Treason Talk

Donald Trump’s past week has been eventful, travelling to Brussels for a NATO summit, London for a meeting with the Queen and the UK prime minister, and Helsinki for a much-ballyhooed summit with his Russian counterpart, Vladimir Putin.

Trump was his usual self, denigrating allies and organizations that the United States itself created and runs. A friend of mine in the foreign policy community referred to Trump’s actions at the NATO summit and in the United Kingdom as the equivalent of taking a huge, steaming s**t on the entire Western world. And then in Finland, Trump indicated he believed Putin’s word over the American intelligence community and the Justice Department when it came to accusations of Russian meddling in the 2016 presidential election. Trump has since clarified that’s not quite what he meant, but it was clear from his tone and caveats that his “clarification” was written by someone else. Best guess on the author: White House Chief of Staff John Kelly (who reportedly went all Marine General on his boss upon his return from Helsinki.)

Back in the States, pushback to Trump’s statements – particularly to the Helsinki summit were… thorough. I have yet to see anyone in the world of American media that was not at least partially pissed off. Even Fox and Friends, by far the U.S. president’s favorite news show, was less than complementary.

I was particularly taken aback by the sudden explosion in the use of a word that doesn’t often crop up in American political discussions: treason. First used by former CIA Director John Brennon, the word’s use quickly spread across the internet to permeate the American political conversation.

It is not, in my opinion, very useful.

Treason is the crime of betraying one’s country, in particular by attempting to overthrow the government, attempting to kill the sovereign, providing assistance to a foreign power against the United States in war time, or providing aid and comfort to a foreign government. Considering that Trump is the head of the American government and the United States and Russia are not at war, making a legal case for the first three of these conditions is impossible. That just leaves “aid and comfort” – and if the full power of the United States government cannot manage a treason conviction against someone like Walker Lindh, it is difficult to envision someone making charges stick against the dude in charge of the U.S. government.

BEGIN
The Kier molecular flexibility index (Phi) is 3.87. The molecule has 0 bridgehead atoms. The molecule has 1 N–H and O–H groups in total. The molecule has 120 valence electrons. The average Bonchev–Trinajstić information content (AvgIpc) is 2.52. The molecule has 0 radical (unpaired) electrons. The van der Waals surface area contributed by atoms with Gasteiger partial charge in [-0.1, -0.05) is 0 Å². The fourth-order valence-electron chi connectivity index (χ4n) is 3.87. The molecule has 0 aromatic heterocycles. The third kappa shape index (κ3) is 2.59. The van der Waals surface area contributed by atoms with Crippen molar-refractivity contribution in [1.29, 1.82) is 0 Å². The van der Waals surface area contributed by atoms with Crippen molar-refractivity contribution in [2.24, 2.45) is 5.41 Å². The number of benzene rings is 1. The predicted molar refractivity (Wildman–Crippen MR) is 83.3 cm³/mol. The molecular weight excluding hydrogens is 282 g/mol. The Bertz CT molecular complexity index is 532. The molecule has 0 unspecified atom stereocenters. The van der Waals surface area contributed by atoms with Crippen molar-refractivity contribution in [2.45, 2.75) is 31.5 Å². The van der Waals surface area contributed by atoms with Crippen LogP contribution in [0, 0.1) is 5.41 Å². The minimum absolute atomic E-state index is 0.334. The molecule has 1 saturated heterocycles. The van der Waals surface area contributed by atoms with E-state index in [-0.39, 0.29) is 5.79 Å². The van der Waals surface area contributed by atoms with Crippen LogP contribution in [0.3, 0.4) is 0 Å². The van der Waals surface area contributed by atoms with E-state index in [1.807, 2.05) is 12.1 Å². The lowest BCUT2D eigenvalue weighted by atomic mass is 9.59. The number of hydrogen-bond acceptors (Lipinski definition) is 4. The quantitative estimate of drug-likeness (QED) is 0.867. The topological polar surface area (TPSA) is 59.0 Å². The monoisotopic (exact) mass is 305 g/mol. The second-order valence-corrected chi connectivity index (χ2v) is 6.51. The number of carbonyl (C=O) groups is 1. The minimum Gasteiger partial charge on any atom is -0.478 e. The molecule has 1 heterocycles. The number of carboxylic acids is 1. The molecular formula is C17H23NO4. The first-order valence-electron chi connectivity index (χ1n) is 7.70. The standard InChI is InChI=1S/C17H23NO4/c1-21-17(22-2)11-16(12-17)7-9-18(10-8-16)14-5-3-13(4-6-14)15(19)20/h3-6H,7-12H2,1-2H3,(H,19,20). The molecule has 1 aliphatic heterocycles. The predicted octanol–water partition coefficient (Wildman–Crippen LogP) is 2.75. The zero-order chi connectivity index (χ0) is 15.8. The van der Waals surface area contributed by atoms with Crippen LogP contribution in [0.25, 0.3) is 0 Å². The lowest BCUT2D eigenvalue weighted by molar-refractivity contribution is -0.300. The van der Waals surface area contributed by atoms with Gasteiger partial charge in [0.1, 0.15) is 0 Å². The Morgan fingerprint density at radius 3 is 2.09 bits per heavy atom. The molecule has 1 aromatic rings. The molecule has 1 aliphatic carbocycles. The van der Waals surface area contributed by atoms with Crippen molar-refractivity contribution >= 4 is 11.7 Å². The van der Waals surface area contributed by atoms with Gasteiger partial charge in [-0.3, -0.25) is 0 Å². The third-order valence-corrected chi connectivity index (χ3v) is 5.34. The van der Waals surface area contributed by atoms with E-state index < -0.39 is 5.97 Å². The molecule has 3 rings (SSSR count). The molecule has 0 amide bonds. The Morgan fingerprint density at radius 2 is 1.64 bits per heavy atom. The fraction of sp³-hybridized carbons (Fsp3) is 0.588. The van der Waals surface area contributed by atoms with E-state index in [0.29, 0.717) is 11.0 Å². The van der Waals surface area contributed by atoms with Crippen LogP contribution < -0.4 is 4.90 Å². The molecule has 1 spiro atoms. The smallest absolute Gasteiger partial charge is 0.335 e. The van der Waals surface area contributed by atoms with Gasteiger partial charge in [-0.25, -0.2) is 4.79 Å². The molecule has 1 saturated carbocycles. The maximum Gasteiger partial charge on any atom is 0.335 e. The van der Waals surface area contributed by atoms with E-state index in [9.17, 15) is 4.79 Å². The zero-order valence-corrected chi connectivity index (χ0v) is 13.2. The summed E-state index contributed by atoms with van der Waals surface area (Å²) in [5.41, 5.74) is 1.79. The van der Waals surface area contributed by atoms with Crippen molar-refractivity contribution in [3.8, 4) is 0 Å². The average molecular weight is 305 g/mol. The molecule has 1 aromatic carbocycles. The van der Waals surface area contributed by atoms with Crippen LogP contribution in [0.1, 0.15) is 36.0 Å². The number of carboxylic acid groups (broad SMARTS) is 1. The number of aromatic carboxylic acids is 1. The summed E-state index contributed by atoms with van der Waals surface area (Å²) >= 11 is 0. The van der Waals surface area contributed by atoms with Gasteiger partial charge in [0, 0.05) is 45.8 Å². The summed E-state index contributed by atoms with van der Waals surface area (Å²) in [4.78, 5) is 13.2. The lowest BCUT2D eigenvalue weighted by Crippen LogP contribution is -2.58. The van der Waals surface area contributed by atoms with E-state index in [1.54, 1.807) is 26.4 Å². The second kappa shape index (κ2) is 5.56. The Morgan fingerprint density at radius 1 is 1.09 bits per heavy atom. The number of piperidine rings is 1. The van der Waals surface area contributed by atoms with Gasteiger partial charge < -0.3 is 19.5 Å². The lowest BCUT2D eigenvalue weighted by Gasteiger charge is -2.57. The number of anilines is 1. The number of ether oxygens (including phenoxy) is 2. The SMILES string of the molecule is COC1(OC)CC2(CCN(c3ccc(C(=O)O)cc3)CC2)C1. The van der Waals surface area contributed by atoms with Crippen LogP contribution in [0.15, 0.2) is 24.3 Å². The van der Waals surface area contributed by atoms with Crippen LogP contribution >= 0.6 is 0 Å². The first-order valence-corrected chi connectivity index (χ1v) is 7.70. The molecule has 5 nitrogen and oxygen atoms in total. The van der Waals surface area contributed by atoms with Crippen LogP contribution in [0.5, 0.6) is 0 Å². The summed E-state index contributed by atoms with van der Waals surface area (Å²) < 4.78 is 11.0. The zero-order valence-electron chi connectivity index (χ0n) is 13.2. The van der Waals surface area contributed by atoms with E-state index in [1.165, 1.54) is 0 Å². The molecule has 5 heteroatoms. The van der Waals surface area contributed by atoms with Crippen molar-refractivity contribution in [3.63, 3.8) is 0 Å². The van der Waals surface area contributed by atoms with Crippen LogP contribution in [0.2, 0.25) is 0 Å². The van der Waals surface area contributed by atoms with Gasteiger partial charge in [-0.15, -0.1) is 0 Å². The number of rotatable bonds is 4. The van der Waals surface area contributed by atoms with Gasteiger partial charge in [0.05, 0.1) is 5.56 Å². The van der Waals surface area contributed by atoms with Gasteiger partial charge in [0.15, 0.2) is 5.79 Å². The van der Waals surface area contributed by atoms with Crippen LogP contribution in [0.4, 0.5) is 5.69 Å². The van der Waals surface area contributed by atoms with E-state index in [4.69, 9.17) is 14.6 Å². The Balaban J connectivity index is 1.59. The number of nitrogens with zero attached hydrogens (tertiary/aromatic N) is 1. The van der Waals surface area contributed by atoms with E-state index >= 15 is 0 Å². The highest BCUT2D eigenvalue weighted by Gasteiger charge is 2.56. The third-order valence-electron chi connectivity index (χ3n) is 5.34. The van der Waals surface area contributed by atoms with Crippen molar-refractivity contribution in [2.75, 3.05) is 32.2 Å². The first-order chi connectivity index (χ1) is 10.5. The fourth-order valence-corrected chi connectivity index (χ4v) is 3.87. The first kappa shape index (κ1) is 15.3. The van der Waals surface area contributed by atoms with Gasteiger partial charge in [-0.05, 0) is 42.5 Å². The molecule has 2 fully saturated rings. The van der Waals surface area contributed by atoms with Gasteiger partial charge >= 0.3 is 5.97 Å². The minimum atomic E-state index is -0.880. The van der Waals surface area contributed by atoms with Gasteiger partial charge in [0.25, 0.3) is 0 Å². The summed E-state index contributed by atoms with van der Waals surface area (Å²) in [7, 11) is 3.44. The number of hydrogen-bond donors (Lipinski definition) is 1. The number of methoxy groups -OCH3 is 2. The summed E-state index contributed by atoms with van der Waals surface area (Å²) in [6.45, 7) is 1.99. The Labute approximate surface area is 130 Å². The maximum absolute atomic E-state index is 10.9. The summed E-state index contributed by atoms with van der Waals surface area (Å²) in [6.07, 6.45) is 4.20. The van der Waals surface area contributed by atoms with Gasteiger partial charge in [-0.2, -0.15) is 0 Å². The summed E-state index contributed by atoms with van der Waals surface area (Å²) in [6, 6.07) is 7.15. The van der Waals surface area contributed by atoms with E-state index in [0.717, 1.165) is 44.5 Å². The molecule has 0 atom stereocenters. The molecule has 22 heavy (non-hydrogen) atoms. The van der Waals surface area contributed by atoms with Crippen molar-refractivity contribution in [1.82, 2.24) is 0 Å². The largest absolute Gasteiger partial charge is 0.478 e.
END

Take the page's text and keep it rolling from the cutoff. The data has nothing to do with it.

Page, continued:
The people using the “t” word cover a disturbingly wide spectrum. The first are those who believed they could and should impeach Trump before he even got into office. These are the people who do not analyze, but instead – much like Trump – react by instinct. Trump’s particular… style… amplifies this visceral reaction. No matter what happens, their scripts are written until the day Trump is no longer president. I don’t pay too much attention to this crowd.

The second are the more reasoned critics, on both the Left and Right, reacting to Trump’s statements and actions. Some of these critics have been vocal from the beginning – like the Never Trump crowd – while others have tried to avoid the fray. Their ranks are growing – and getting louder.

These two groups combined cover a growing swath of the American public and policy establishment. The primary implication of the growth of these groups is that their size and volume make it more difficult for the American president to manage domestic affairs. That by default forces the president into the realm of presidential power over which Congress and the public play little role: foreign affairs. That’s right folks. Trump is going to do morestuff like this recent Europe trip because it may soon be all he can do.

It’s the third group openly discussing treason that really gets my attention: those who have made it their lives to serve and defend the United States during the Cold War and beyond, for whom the Russians have always been public enemy number one. The idea that an American of any stripe – especially the Commander and Chief – would actively seek a friendly relationship with a foreign leader and country who has proven so consistently, pathologically, and above all recently hostile to American interests to them is a world turned upside down.